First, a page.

Thanks, Becca, for your delightful blog and for sharing your unique perspective, which is something I know readers will appreciate as much as I do.  Blog on …

Big Sur
FILMING POET JACK KEROUAC’S BIG SUR: He was know as the King of the Beats and his book, Big Sur, often takes a back stage place relative to On the Road and Dharma Bums. Big Sur, though, illustrates the person Kerouac was after the dreams that are the highlights of his other books became tarnished. Now a film version of Big Sur is in the making, If you are interested, you can follow the filming in progress HERE.  [The Beat Museum, San Francisco, California, U.S.A.] 
Quotable Kerouac:
"I want to work in revelations,
       not just spin silly tales for money
I want to fish as deep down as possible
       into my own subconscious
    in the  belief that once that far down
everyone will understand because they are te same
        that far down." Jack Kerouac
CAMP NaNo: I’m not quite sure how I became the point person in the Jingle Poetry Community for National Novel Writing Month (NaNoWriMo), but it seems I have. Thanks to Olivia and a few others for alerting me to this new event, Camp NaNoWriMo. I wasn’t really paying attention. I have a lot going on in my personal and poetic life and am still refining the novel I worked on last November. I don’t know anymore than the rest of you at this point, and I am not a spokes-person for NaNo. It does indeed look like there is going to be a summer fiction-writing event. The exact dates and nature of the event have yet to be posted on the site. At this point, it would appear the NaNo folks are in fund-raising mode. So support if you can and continue to look for updates HERE.  I’m guessing, but I think about 20-25 of us participated last year, most of whom I didn’t become aware of until after the fact.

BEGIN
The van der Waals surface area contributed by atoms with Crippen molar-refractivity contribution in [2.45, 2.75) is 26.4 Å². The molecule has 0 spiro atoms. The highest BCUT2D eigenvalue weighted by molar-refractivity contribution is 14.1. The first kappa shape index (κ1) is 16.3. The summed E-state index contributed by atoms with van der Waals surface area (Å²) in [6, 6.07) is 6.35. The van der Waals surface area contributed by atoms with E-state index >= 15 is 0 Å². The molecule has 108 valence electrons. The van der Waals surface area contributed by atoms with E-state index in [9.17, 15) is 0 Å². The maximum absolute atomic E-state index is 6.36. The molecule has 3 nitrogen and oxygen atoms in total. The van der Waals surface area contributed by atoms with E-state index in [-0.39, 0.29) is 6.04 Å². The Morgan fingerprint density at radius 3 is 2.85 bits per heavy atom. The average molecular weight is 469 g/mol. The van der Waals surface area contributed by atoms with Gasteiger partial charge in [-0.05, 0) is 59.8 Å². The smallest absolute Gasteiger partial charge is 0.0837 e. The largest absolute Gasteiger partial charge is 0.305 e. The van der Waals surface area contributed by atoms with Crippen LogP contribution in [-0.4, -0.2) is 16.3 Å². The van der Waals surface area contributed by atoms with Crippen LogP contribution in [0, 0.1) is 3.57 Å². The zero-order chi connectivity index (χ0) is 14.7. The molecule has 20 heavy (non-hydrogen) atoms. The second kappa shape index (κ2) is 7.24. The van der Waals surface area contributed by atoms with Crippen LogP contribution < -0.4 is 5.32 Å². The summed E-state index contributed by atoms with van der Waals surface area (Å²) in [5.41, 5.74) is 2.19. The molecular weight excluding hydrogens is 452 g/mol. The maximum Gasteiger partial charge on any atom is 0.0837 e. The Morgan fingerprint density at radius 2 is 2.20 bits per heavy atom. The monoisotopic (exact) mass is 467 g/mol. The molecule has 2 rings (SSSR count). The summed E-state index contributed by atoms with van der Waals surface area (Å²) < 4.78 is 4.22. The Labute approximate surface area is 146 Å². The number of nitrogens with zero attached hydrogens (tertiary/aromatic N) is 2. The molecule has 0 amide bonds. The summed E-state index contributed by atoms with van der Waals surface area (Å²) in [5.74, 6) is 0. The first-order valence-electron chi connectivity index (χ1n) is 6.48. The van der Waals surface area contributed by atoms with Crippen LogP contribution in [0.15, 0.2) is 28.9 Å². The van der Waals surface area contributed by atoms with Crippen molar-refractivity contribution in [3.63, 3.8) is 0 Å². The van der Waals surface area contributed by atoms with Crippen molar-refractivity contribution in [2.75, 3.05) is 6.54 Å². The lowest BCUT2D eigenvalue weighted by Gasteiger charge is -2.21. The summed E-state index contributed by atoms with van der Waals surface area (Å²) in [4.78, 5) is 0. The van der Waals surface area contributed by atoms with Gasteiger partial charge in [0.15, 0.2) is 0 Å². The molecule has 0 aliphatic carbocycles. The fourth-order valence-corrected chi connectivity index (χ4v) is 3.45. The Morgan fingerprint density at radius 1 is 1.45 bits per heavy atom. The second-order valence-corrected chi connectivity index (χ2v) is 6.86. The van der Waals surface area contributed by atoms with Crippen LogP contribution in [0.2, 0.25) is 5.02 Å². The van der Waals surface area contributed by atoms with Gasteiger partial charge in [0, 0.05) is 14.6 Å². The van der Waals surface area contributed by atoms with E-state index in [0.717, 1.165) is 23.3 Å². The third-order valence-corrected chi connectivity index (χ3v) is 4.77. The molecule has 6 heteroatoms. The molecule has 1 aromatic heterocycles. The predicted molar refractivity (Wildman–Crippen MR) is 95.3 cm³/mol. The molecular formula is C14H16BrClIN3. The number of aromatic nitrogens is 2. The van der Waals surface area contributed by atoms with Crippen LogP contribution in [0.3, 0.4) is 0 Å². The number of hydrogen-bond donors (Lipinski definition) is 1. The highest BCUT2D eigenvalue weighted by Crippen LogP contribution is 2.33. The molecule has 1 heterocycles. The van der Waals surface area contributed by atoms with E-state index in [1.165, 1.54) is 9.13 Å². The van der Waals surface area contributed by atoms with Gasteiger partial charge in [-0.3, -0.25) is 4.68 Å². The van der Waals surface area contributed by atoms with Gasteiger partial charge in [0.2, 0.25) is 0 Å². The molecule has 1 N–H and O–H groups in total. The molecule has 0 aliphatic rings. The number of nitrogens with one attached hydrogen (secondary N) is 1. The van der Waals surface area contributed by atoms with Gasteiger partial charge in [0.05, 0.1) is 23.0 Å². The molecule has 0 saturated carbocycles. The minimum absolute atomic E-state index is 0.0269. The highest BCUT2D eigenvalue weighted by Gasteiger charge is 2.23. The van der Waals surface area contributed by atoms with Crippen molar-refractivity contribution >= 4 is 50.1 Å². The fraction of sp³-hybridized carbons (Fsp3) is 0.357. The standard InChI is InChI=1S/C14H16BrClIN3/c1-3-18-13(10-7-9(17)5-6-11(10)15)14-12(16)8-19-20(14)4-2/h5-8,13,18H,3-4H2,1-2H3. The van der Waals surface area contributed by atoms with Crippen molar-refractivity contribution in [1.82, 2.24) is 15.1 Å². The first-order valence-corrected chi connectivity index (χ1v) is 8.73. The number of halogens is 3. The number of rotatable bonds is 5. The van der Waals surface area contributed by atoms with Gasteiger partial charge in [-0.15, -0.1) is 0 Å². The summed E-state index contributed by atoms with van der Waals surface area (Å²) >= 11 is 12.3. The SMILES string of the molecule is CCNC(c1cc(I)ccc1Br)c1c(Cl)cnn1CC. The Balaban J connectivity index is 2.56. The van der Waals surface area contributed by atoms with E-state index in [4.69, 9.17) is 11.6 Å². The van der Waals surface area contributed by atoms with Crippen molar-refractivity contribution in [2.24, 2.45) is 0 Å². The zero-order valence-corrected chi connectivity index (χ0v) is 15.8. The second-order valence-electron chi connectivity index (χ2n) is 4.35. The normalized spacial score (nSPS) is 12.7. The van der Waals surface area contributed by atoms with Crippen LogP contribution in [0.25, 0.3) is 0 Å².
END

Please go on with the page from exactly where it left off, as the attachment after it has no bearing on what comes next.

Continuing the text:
MANY THANKS to RiikaInfinity (Deadly Butterfly Betrayal) for our new Jingle Poetry theme, cheery and appropriate for this time of year.  RiikaInfinity is a twenty-year-old artist and writer from Singapore. She created her website in June 2010 and has been blogging continuously ever since. Riika writes poetry and, using Photoshop, creates and manipulates images to go with the poems. MORE
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BLUEBELL BOOKS, WEEK TWO, SHORT STORY SLAM is still open. You can link in your story and read those of others HERE

JP is on Face book. Link to us HERE.
Link to Jingle Poetry on Twitter HERE.
Please email news announcements to Jamie Dedes at jamiededes@rocketmail.com. Please forward photograph or illustrations and include all necessary links.
Thank you!


Butterflies of time said...

This despatch was so informative. I loved reading more about Becca and Sam-both of whom I admire!Thank you Jamie.

Elizabeth Johnson said...

Thanks for compiling this week's dispatch, and for all the work you do every week. I absolutely LOVE the new theme! It's graceful and streamlined, and a quite readable. Beautiful job, RiikaInfinity!

Jingle said...


what a charming Sunday dispatch.

I've read about Becca, Glad to see her journey to self-discovery and enjoyment........

Riika is a true artist, love this NEW theme blog template.

Bluebell Books Twitter Club said...

Thanks for the shout out 4 Short Story Slam...

Awesome Job!


The Poet said...

Due to the time constraints of work, I don't always have time to read all the information that comes my way.

It's nice to see/learn a little about the person behind the words.

Excellent diapatch, Jamie!

Thanks also to RiikaInfinity for the new theme. It's spot on for welcoming spring.

Victoria said...

Wow, Jamie, this Dispatch is full of good stuff. Loved the Interviews with Sam and Becca. And Riika...great job with the theme. It feels like summer even though we have SNOW here...surrounded by white in the foothills.

Domain registration india said...

Informative post and thanks for sharing this great stuff.